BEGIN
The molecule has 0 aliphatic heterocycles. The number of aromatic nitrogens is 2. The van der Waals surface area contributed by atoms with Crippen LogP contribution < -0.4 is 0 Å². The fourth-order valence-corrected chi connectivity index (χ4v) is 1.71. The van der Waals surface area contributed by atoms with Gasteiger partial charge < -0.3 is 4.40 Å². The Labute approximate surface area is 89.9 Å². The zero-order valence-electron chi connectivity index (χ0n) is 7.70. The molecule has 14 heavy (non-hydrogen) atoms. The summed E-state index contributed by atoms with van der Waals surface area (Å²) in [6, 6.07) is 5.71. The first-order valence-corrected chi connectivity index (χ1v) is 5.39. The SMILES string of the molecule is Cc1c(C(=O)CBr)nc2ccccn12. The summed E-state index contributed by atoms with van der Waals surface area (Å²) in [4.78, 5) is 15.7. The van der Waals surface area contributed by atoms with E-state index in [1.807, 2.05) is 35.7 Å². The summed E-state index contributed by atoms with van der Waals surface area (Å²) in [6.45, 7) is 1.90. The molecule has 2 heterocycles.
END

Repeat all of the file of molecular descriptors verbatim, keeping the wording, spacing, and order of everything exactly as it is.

The molecule has 0 aliphatic heterocycles. The number of aromatic nitrogens is 2. The van der Waals surface area contributed by atoms with Crippen LogP contribution < -0.4 is 0 Å². The fourth-order valence-corrected chi connectivity index (χ4v) is 1.71. The van der Waals surface area contributed by atoms with Gasteiger partial charge < -0.3 is 4.40 Å². The Labute approximate surface area is 89.9 Å². The zero-order valence-electron chi connectivity index (χ0n) is 7.70. The molecule has 14 heavy (non-hydrogen) atoms. The summed E-state index contributed by atoms with van der Waals surface area (Å²) in [6, 6.07) is 5.71. The first-order valence-corrected chi connectivity index (χ1v) is 5.39. The SMILES string of the molecule is Cc1c(C(=O)CBr)nc2ccccn12. The summed E-state index contributed by atoms with van der Waals surface area (Å²) in [4.78, 5) is 15.7. The van der Waals surface area contributed by atoms with E-state index in [1.807, 2.05) is 35.7 Å². The summed E-state index contributed by atoms with van der Waals surface area (Å²) in [6.45, 7) is 1.90. The molecule has 2 heterocycles.